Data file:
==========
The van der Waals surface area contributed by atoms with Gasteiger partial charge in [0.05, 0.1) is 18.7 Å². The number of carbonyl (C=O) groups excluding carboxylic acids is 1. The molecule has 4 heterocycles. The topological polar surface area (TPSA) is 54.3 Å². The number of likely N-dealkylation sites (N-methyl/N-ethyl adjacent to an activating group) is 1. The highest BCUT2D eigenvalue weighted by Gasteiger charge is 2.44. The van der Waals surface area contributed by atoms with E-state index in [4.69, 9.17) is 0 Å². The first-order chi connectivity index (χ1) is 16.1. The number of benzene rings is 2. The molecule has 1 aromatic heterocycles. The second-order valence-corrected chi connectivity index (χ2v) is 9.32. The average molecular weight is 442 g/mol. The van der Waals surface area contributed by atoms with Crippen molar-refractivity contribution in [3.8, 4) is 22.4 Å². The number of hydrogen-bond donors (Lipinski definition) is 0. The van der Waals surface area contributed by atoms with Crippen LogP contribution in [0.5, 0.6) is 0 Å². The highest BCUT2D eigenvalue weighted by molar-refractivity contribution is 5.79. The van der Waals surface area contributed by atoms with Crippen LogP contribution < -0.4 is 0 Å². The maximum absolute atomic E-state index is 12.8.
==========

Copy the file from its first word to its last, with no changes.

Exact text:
The van der Waals surface area contributed by atoms with Gasteiger partial charge in [0.05, 0.1) is 18.7 Å². The number of carbonyl (C=O) groups excluding carboxylic acids is 1. The molecule has 4 heterocycles. The topological polar surface area (TPSA) is 54.3 Å². The number of likely N-dealkylation sites (N-methyl/N-ethyl adjacent to an activating group) is 1. The highest BCUT2D eigenvalue weighted by Gasteiger charge is 2.44. The van der Waals surface area contributed by atoms with E-state index in [4.69, 9.17) is 0 Å². The first-order chi connectivity index (χ1) is 16.1. The number of benzene rings is 2. The molecule has 1 aromatic heterocycles. The second-order valence-corrected chi connectivity index (χ2v) is 9.32. The average molecular weight is 442 g/mol. The van der Waals surface area contributed by atoms with Crippen molar-refractivity contribution in [3.8, 4) is 22.4 Å². The number of hydrogen-bond donors (Lipinski definition) is 0. The van der Waals surface area contributed by atoms with Crippen LogP contribution in [0.5, 0.6) is 0 Å². The highest BCUT2D eigenvalue weighted by molar-refractivity contribution is 5.79. The van der Waals surface area contributed by atoms with Crippen LogP contribution < -0.4 is 0 Å². The maximum absolute atomic E-state index is 12.8.